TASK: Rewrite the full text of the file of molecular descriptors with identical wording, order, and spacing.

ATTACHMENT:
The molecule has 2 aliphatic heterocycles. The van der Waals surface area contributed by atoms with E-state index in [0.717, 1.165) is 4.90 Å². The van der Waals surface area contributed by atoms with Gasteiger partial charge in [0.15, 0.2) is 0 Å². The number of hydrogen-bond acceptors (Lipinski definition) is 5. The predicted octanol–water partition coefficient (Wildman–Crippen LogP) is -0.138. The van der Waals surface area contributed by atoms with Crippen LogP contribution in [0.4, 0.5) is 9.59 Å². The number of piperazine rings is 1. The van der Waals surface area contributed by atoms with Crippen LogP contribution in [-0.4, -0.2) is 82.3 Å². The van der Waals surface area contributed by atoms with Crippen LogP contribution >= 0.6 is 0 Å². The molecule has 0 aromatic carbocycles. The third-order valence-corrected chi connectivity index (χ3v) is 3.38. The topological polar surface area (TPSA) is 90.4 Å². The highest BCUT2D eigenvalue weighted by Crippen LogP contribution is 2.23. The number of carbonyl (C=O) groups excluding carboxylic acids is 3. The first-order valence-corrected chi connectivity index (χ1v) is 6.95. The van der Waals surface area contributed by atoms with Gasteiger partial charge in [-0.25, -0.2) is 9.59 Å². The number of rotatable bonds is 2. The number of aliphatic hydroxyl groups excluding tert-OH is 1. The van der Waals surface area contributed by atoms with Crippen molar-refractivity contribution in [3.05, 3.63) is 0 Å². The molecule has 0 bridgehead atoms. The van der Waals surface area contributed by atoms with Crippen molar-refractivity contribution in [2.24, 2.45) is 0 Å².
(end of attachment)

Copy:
The molecule has 2 aliphatic heterocycles. The van der Waals surface area contributed by atoms with E-state index in [0.717, 1.165) is 4.90 Å². The van der Waals surface area contributed by atoms with Gasteiger partial charge in [0.15, 0.2) is 0 Å². The number of hydrogen-bond acceptors (Lipinski definition) is 5. The predicted octanol–water partition coefficient (Wildman–Crippen LogP) is -0.138. The van der Waals surface area contributed by atoms with Crippen LogP contribution in [0.4, 0.5) is 9.59 Å². The number of piperazine rings is 1. The van der Waals surface area contributed by atoms with Crippen LogP contribution in [-0.4, -0.2) is 82.3 Å². The van der Waals surface area contributed by atoms with Crippen LogP contribution >= 0.6 is 0 Å². The molecule has 0 aromatic carbocycles. The third-order valence-corrected chi connectivity index (χ3v) is 3.38. The topological polar surface area (TPSA) is 90.4 Å². The highest BCUT2D eigenvalue weighted by Crippen LogP contribution is 2.23. The number of carbonyl (C=O) groups excluding carboxylic acids is 3. The first-order valence-corrected chi connectivity index (χ1v) is 6.95. The van der Waals surface area contributed by atoms with Gasteiger partial charge in [-0.25, -0.2) is 9.59 Å². The number of rotatable bonds is 2. The number of aliphatic hydroxyl groups excluding tert-OH is 1. The van der Waals surface area contributed by atoms with Crippen molar-refractivity contribution in [3.05, 3.63) is 0 Å². The molecule has 0 bridgehead atoms. The van der Waals surface area contributed by atoms with Crippen molar-refractivity contribution in [2.24, 2.45) is 0 Å².